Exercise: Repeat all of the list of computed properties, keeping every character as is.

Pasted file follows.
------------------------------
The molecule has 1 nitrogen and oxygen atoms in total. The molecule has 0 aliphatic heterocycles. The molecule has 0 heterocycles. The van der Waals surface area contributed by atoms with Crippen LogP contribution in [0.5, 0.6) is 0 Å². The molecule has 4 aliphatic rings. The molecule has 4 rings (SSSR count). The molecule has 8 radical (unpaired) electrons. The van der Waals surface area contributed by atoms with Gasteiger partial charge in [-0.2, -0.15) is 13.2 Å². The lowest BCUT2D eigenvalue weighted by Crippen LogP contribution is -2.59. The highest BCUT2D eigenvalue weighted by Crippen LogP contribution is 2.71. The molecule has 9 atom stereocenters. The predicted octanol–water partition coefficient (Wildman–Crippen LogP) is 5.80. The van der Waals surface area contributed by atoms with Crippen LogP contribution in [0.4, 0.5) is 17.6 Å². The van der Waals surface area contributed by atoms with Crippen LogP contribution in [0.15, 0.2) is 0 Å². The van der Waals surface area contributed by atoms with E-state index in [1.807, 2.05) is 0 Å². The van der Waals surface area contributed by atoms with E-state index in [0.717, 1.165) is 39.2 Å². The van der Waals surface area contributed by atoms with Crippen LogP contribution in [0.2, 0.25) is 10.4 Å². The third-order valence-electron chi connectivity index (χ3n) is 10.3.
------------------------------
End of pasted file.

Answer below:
The molecule has 1 nitrogen and oxygen atoms in total. The molecule has 0 aliphatic heterocycles. The molecule has 0 heterocycles. The van der Waals surface area contributed by atoms with Crippen LogP contribution in [0.5, 0.6) is 0 Å². The molecule has 4 aliphatic rings. The molecule has 4 rings (SSSR count). The molecule has 8 radical (unpaired) electrons. The van der Waals surface area contributed by atoms with Gasteiger partial charge in [-0.2, -0.15) is 13.2 Å². The lowest BCUT2D eigenvalue weighted by Crippen LogP contribution is -2.59. The highest BCUT2D eigenvalue weighted by Crippen LogP contribution is 2.71. The molecule has 9 atom stereocenters. The predicted octanol–water partition coefficient (Wildman–Crippen LogP) is 5.80. The van der Waals surface area contributed by atoms with Crippen LogP contribution in [0.4, 0.5) is 17.6 Å². The van der Waals surface area contributed by atoms with Crippen LogP contribution in [0.15, 0.2) is 0 Å². The van der Waals surface area contributed by atoms with E-state index in [1.807, 2.05) is 0 Å². The van der Waals surface area contributed by atoms with E-state index in [0.717, 1.165) is 39.2 Å². The van der Waals surface area contributed by atoms with Crippen LogP contribution in [0.2, 0.25) is 10.4 Å². The third-order valence-electron chi connectivity index (χ3n) is 10.3.